It is now expected that part of the reductions in subsidized coverage for growers will be repealed.
Back in April, Republicans in Congress formed a new agreement in order to move ahead on a plan that was designed to create a savings of $5 trillion over the next ten years, and reductions in crop insurance subsidies were a part of this effort to balance the budget at the end of that time.
However, as time has passed and the practical side of these insurance subsidy decreases plays out, it may not be that easy.
At that time, the House speaker, John A. Boehner,said that the savings strategy was a reflection of how “We continue to get things done for the American people.” That said, several months have now passed and now that it is possible to see some of the impact of these changes to crop insurance subsidies, some of these budget spending cuts are starting to be appealed. For instance, Congress has said that it intends to repeal some of the laws for the spending cuts it previously approved, including the $3 billion in subsidy reductions for farmers over ten years.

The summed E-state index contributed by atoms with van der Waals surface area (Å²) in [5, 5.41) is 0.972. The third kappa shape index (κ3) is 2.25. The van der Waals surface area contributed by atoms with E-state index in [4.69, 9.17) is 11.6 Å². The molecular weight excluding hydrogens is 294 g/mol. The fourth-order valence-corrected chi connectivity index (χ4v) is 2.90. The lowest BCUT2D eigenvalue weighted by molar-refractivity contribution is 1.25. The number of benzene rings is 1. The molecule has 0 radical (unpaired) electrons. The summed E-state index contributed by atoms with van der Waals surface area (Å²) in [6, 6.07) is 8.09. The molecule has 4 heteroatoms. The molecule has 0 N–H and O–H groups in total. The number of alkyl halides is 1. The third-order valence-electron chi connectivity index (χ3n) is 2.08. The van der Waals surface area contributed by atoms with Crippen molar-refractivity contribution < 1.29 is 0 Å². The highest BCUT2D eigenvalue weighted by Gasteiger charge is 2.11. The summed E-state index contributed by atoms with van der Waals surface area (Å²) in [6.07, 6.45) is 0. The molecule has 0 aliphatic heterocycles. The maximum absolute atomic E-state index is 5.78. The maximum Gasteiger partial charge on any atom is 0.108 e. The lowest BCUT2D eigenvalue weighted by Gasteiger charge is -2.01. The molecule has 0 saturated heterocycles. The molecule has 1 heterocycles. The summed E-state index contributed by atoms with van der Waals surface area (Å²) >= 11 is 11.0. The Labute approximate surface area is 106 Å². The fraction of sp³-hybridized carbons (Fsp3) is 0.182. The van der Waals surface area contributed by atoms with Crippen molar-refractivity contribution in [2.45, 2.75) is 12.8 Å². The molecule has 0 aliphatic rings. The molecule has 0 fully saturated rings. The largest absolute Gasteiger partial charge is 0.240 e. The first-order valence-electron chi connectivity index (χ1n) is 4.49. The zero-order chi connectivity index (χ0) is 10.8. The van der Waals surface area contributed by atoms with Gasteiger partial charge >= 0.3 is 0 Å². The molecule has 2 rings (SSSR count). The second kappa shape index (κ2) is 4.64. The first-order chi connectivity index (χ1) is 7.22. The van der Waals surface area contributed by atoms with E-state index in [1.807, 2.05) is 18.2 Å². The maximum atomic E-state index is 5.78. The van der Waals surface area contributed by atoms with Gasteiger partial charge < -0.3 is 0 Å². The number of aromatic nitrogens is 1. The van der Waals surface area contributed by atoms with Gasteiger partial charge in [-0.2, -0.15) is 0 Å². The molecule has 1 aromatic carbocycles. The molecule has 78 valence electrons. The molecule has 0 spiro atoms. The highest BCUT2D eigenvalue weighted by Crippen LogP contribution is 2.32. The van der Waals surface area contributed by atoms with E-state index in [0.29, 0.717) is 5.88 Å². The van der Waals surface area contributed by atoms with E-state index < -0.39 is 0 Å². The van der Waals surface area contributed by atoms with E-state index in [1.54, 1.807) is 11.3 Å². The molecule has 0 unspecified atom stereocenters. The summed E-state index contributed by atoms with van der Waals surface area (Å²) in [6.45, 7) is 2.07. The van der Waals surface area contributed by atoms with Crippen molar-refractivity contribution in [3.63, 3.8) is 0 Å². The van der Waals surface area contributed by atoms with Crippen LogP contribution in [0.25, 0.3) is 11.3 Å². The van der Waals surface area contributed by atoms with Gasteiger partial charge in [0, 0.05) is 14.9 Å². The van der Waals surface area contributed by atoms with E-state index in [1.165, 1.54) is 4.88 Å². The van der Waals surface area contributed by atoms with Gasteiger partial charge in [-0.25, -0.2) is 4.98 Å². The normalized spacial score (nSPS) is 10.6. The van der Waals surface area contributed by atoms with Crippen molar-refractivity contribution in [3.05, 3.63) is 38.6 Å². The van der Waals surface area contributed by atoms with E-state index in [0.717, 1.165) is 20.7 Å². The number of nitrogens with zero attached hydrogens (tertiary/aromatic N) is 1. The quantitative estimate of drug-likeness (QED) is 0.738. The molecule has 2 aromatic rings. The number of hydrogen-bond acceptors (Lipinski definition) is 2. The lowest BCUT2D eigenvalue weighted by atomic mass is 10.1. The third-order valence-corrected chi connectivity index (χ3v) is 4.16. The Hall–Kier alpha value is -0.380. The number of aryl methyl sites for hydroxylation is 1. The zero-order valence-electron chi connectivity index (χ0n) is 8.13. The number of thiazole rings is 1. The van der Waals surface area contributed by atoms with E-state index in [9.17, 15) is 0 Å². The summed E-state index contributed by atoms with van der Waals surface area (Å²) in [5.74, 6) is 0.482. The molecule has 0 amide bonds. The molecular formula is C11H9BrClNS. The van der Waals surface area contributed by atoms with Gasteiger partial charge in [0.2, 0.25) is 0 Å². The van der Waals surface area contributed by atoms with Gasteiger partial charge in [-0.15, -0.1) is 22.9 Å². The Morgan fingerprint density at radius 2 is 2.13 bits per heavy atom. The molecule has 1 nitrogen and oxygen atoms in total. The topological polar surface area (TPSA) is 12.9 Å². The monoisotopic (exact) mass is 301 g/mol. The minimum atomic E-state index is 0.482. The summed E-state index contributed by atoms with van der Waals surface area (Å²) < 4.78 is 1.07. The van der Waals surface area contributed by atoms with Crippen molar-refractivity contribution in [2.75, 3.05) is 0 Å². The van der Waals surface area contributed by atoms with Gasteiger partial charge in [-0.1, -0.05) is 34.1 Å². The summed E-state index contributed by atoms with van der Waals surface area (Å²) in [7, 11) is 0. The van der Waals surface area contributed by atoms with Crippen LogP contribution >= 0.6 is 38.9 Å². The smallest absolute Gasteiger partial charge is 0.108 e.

This reinstatement of crop insurance subsidies will represent only 0.06 percent of the total $5 trillion to be saved.
Republican leaders came together and agreed to hold a vote in December that will remove the savings from the farm insurance subsidy cuts after lawmakers based in states where agriculture is vital registered a complaint that said that these reductions would be harmful to the survival of growers.
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According to Committee for a Responsible Federal Budget senior advisor, Ed Lorenzen, “It just highlights that no one took the budget resolution seriously, or ever intended to actually produce the spending cuts necessary to balance the budget.” Lorenzen’s committee is a center-right group located in Washington D.C.
Many analysts are now pointing out that while it may seem as though it is easy to balance the budget by simply making cuts to areas that seem to be the most draining, this process is far more complex than it looks to be on paper. The crop insurance subsidies are regularly debated as a drain, but it is clear that in this particular instance, they are being viewed as a worthwhile drain.